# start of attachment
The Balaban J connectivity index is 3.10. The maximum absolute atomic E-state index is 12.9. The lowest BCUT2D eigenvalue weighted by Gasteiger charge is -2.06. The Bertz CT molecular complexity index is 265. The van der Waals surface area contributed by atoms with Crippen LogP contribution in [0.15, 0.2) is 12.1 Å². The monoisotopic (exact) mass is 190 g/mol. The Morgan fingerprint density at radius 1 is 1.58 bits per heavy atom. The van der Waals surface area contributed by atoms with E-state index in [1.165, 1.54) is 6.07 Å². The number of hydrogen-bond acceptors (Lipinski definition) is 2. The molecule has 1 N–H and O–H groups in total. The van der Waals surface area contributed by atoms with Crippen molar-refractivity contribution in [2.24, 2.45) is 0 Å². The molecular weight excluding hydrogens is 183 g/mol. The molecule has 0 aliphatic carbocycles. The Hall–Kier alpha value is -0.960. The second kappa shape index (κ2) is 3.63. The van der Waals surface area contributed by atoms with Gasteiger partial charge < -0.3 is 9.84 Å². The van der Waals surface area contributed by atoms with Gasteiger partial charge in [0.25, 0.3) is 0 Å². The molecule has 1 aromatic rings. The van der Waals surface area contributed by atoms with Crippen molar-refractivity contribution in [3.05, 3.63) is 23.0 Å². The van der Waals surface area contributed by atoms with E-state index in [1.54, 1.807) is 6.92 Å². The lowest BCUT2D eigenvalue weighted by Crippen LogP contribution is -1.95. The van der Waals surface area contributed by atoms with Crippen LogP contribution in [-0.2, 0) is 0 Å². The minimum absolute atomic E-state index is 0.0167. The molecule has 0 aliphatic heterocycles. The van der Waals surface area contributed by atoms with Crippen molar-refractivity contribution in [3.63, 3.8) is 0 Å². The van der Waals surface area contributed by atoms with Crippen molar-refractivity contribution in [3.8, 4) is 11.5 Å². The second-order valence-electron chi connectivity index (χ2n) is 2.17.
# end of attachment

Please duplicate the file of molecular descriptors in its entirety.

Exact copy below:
The Balaban J connectivity index is 3.10. The maximum absolute atomic E-state index is 12.9. The lowest BCUT2D eigenvalue weighted by Gasteiger charge is -2.06. The Bertz CT molecular complexity index is 265. The van der Waals surface area contributed by atoms with Crippen LogP contribution in [0.15, 0.2) is 12.1 Å². The monoisotopic (exact) mass is 190 g/mol. The Morgan fingerprint density at radius 1 is 1.58 bits per heavy atom. The van der Waals surface area contributed by atoms with E-state index in [1.165, 1.54) is 6.07 Å². The number of hydrogen-bond acceptors (Lipinski definition) is 2. The molecule has 1 N–H and O–H groups in total. The van der Waals surface area contributed by atoms with Crippen molar-refractivity contribution in [2.24, 2.45) is 0 Å². The molecular weight excluding hydrogens is 183 g/mol. The molecule has 0 aliphatic carbocycles. The Hall–Kier alpha value is -0.960. The second kappa shape index (κ2) is 3.63. The van der Waals surface area contributed by atoms with Gasteiger partial charge < -0.3 is 9.84 Å². The van der Waals surface area contributed by atoms with Gasteiger partial charge in [0.25, 0.3) is 0 Å². The molecule has 1 aromatic rings. The van der Waals surface area contributed by atoms with Crippen molar-refractivity contribution in [3.05, 3.63) is 23.0 Å². The van der Waals surface area contributed by atoms with E-state index in [1.54, 1.807) is 6.92 Å². The lowest BCUT2D eigenvalue weighted by Crippen LogP contribution is -1.95. The van der Waals surface area contributed by atoms with Crippen LogP contribution in [-0.2, 0) is 0 Å². The minimum absolute atomic E-state index is 0.0167. The molecule has 0 aliphatic heterocycles. The van der Waals surface area contributed by atoms with Crippen molar-refractivity contribution in [3.63, 3.8) is 0 Å². The van der Waals surface area contributed by atoms with Crippen molar-refractivity contribution in [3.8, 4) is 11.5 Å². The second-order valence-electron chi connectivity index (χ2n) is 2.17.